Novel metastatic models of esophageal adenocarcinoma derived from FLO-1 cells highlight the importance of E-cadherin in cancer metastasis
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David S. Liu1,2,3, Sanne J.M. Hoefnagel4, Oliver M. Fisher5, Kausilia K. Krishnadath4,6, Karen G. Montgomery1, Rita A. Busuttil1,3,7, Andrew J. Colebatch1, Matthew Read1,2,3, Cuong P. Duong1,2,*, Wayne A. Phillips1,2,3,8,*, Nicholas J. Clemons1,3,*
1Division of Cancer Research, Peter MacCallum Cancer Centre, Melbourne, Victoria, 3000, Australia
2Division of Cancer Surgery, Peter MacCallum Cancer Centre, Melbourne, Victoria, 3000, Australia
3Sir Peter MacCallum Department of Oncology, The University of Melbourne, Parkville, Victoria, 3010, Australia
4Laboratory for Experimental Oncology and Radiobiology, Center for Experimental and Molecular Medicine, Academic Medical Center, Amsterdam, 1105 AZ, The Netherlands
5Gastroesophageal Cancer Program, St Vincent's Centre for Applied Medical Research, Darlinghurst, New South Wales, 2010, Australia
6Department of Gastroenterology and Hepatology, Academic Medical Center, Amsterdam, 1105 AZ, The Netherlands
7The University of Melbourne Department of Medicine, Royal Melbourne Hospital, Parkville, Victoria, 3010, Australia
8University of Melbourne Department of Surgery, St Vincent's Hospital, Fitzroy, Victoria, 3065, Australia
Nicholas Clemons, email: email@example.com
Wayne Phillips, email: firstname.lastname@example.org
Keywords: metastasis, esophageal cancer, CDH1, E-cadherin, animal models
Received: September 06, 2016 Accepted: October 19, 2016 Published: November 16, 2016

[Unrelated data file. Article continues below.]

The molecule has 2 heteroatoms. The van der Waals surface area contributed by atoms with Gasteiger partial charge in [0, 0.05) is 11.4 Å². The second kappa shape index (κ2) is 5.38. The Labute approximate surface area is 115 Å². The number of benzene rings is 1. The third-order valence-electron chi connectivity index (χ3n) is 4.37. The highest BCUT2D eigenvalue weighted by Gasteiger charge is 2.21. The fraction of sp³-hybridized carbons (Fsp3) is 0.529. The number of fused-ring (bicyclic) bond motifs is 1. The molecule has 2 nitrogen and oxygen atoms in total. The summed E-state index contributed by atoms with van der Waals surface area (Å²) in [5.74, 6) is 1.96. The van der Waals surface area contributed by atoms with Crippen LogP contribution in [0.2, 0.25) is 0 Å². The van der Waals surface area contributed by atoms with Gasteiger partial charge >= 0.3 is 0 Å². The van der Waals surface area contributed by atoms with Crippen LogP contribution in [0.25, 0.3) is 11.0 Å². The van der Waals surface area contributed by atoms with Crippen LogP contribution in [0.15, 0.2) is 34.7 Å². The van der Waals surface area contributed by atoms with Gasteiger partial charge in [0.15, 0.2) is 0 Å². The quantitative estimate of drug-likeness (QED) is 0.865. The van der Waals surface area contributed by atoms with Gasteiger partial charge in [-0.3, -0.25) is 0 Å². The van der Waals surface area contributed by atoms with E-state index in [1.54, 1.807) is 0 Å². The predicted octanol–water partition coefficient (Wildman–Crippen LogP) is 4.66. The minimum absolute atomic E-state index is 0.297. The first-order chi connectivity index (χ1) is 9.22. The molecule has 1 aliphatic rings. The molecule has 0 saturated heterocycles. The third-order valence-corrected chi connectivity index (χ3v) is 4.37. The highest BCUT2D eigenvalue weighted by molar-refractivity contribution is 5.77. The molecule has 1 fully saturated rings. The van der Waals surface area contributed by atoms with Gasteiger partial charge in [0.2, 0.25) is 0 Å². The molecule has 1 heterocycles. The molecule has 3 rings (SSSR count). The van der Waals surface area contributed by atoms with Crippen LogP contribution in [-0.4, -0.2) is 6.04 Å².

There is currently a paucity of preclinical models available to study the metastatic process in esophageal cancer. Here we report FLO-1, and its isogenic derivative FLO-1LM, as two spontaneously metastatic cell line models of human esophageal adenocarcinoma. We show that FLO-1 has undergone epithelial-mesenchymal transition and metastasizes following subcutaneous injection in mice. FLO-1LM, derived from a FLO-1 liver metastasis, has markedly enhanced proliferative, clonogenic, anti-apoptotic, invasive, immune-tolerant and metastatic potential. Genome-wide RNAseq profiling revealed a significant enrichment of metastasis-related pathways in FLO-1LM cells. Moreover, CDH1, which encodes the adhesion molecule E-cadherin, was the most significantly downregulated gene in FLO-1LM compared to FLO-1. Consistent with this, repression of E-cadherin expression in FLO-1 cells resulted in increased metastatic activity. Importantly, reduced E-cadherin expression is commonly reported in esophageal adenocarcinoma and independently predicts poor patient survival. Collectively, these findings highlight the biological importance of E-cadherin activity in the pathogenesis of metastatic esophageal adenocarcinoma and validate the utility of FLO-1 parental and FLO-1LM cells as preclinical models of metastasis in this disease.
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